Particle tracking using IDL -- John C. Crocker and
Eric R. Weeks
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A note about the "radius"
The radius is calculated in a funny way.
The moment of inertia for an object is defined as
I = sum(mass_i *
r_i^2) = (total mass)*(Rg)^2
The last term defines
the radius of gyration Rg. The sum is over i, each
pixel with a given "mass" (its brightness) at a given position
r_i, measured from the center of mass of the particle.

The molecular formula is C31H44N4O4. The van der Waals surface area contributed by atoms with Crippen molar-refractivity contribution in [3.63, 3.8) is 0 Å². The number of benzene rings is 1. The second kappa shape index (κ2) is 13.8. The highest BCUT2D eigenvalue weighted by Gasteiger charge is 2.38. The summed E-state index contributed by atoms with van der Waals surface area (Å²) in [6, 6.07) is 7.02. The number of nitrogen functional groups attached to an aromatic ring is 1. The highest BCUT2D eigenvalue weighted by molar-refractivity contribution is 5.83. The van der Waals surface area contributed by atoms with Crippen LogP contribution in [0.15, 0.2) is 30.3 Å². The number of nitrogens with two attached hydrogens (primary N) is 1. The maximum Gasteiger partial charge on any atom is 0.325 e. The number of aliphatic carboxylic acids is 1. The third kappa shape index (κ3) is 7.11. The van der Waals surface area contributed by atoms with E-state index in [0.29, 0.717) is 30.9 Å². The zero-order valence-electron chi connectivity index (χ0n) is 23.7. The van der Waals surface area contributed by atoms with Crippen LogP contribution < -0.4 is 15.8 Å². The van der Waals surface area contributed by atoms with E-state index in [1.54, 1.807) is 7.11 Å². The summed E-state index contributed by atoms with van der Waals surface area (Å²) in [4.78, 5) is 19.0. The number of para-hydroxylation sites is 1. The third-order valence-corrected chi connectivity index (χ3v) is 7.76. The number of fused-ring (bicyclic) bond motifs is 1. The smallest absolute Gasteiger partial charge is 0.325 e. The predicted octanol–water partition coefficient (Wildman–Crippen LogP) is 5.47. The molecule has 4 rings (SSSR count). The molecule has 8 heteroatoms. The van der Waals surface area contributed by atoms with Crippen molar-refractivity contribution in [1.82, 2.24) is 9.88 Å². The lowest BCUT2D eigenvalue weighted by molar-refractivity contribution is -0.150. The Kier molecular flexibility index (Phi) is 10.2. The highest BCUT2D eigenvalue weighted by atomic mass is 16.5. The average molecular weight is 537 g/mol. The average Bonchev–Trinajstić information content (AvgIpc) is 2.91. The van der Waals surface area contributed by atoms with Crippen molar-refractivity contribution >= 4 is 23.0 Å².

Rewriting, we get that
(Rg)^2 = sum(mass_i*r_i^2) / (total
But we can do better than that... thanks to David Grier for
thinking of this, and thanks to John Crocker for explaining to me
(Eric) what is going on. The
calculation that feature
does is actually
(Rg)^2 = sum(mass_i*(r_i^2 + 1/6)) / (total mass)
The factor "1/6 pix^2 * mass" is the moment of inertia of a
square prism with that mass and a square side length 1 pixel.
So, we are not just thinking of the image as a set of point
masses on a square grid. Rather, we are thinking of the image
as a continuous function approximated as a bunch of square
Note athat what is returned is the square of the radius, but
throughout the tutorial we always call this "radius".
also that the same definition is used in the